Sex up your health

How many of you talk about sex? And how many of you know the health benefits of sex? It’s much, much more than fun
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Couple Lying on a Beach

Talking about sex is a taboo, but in itself it is as natural as feeling hungry. We know this, yet we don’t know it. I mean, if sex has the potential to give birth to a new life, just imagine the healing powers of sex. This means that the stuff that life is made of comes from sex. Now, how is that for a perspective?

Sexy Health Facts

  • One of the reasons why this caught my attention: sex can help you lose weight. Yes! One sack session can burn 200 calories. That’s as good as a 15-minute run. Who wants to run these winter mornings anyway? Just get jiggy inside your quilt.
  • According to worldlifeexpectancy.com, frequent orgasms, at least a hundred per year can add 3 to 8 years to your life. That’s about 0.28 orgasms a day. While the stat may sound weird, two orgasms per week is achievable. In any case, forget the longevity factor, it is pure pleasure. Continue reading Sex up your health

“Toothpastes are only for placebo effect”

Dr. Abhinav Talekar in a tête-à-tête with Avanika Mote. They talk about toothpastes, fluoride and dental health
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Dr. Abhinav Talekar BDS, MDS
Dr. Abhinav Talekar
BDS, MDS

This afternoon, we caught Dr. Abhinav Talekar, child dental specialist, for a quick 20-minute interview. He was in a rush between patients and appointments. Here’s what we heard from him.

How can we take care of baby teeth without brushing (since they don’t have teeth)?

Dr. Talekar: If your baby is between 0-6 months, a white sterile sponge with water can be used to clean his/her gums. These days there are toothbrushes available for kids between different age groups; Pigeon and MeeMee, to name a few. Also, it is not about which toothbrush or toothpaste to use, but more about correctly brushing the child’s teeth.

Do we really need to take care of milk-teeth?

Dr. Talekar: There should not be any doubt about this. Obviously we should give a lot of attention to a child’s milk-teeth. The child’s last milk-tooth exfoliates at around 14 years. Carrying a decayed tooth for that long can have long-term harmful effects. Healthy baby teeth are important for chewing and eating, so your child can get the nutrition that he or she needs to grow. Teeth are also important for learning to speak properly. Apart from this, a nice smile helps build a child’s self-esteem and social connectivity.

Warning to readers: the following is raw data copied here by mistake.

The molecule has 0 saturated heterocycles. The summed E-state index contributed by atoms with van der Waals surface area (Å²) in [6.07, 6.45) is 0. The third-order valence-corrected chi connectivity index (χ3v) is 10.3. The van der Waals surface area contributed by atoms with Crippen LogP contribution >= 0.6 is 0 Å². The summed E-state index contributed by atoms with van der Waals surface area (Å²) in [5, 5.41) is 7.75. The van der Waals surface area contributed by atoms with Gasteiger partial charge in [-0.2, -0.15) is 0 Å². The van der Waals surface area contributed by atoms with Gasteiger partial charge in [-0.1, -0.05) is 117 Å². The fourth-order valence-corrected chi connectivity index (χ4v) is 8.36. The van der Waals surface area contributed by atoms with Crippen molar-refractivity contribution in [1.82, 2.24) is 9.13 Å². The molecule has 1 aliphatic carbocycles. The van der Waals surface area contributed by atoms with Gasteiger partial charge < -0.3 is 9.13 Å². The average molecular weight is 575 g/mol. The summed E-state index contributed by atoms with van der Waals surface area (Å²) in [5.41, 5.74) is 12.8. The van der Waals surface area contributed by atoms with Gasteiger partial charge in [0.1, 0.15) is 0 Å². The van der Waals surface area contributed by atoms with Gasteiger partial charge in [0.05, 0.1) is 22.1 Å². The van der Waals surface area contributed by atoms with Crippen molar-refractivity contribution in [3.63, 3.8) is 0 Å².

What do you advise for parents who feel scared that their child will not sit for dental procedures?

Dr. Talekar: If adults feel scared about dentistry, how can they expect their child to be fearless on a dental chair? That’s why Pediatric Dentists are there. We work with them like friends, make them comfortable with us on a human note and we always end up getting much better co-operation from children than their parents (smiles).

Since you are a Paediatric Dentist, I want to ask you an interesting question. Is chocolate really bad for your teeth?

Dr. Talekar: (laughs) The blame goes to chocolate. But to be honest, anything that contains sucrose, be it milk cookies or chocolates or chips, if consumed during the night without brushing your teeth afterward, anything can cause plaque. But since chocolate is more popular among kids, it takes the blame! It doesn’t matter what you eat, it matters how long you keep it in your mouth.

What is the most common dental problem in kids you come across in your practice?

Dr. Talekar: Teeth caries are the most common among kids here in Pune and parents lack awareness about this.

What is your take on fluoride in toothpastes?

Dr. Talekar: See, fluoride is always debatable. Yes, it is true that excessive fluoride in water is harmful and may cause fluorosis but use of fluoride for the prevention and control of caries is well-documented to be safe and effective. According to a recent policy passed by the American Academy of Pediatric Dentists, children below two years of age can use a smear of fluoridated toothpaste. From two to five years onwards, a pea-sized amount should be used.

Which is your personal favourite toothpaste for kids and adults? 

Dr. Talekar: I knew this question was coming (smiles). I don’t want to come off as someone who is marketing toothpastes. Yet, if I have to answer this question, my personal picks for kids would be: Kidodent, Pigeon and MeeMee. For adults, Colgate Total is a good toothpaste but as I said, it doesn’t matter which toothpaste or toothbrush you use. What matters is the  number of times you brush and more importantly, the way you brush your teeth. Otherwise toothpaste is just for a placebo effect according to me.

On a candid note, which is your favourite holiday destination?

Dr. Talekar: Goa with friends and Karde Beach (Maharashtra) with my better half

(Dr. Abhinav Talekar is a paediatric dentist practicing in Pune since 2009. His clinic is located in Khopkar Heights, Opposite YMCA Club, Quarter Gate Chowk, Camp)

Foodie Moody Blues

Can food affect your mood? The answer is yes. To know what, why and how, read further.

By Avanika Mote
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They might tickle your taste buds but damage your mood and body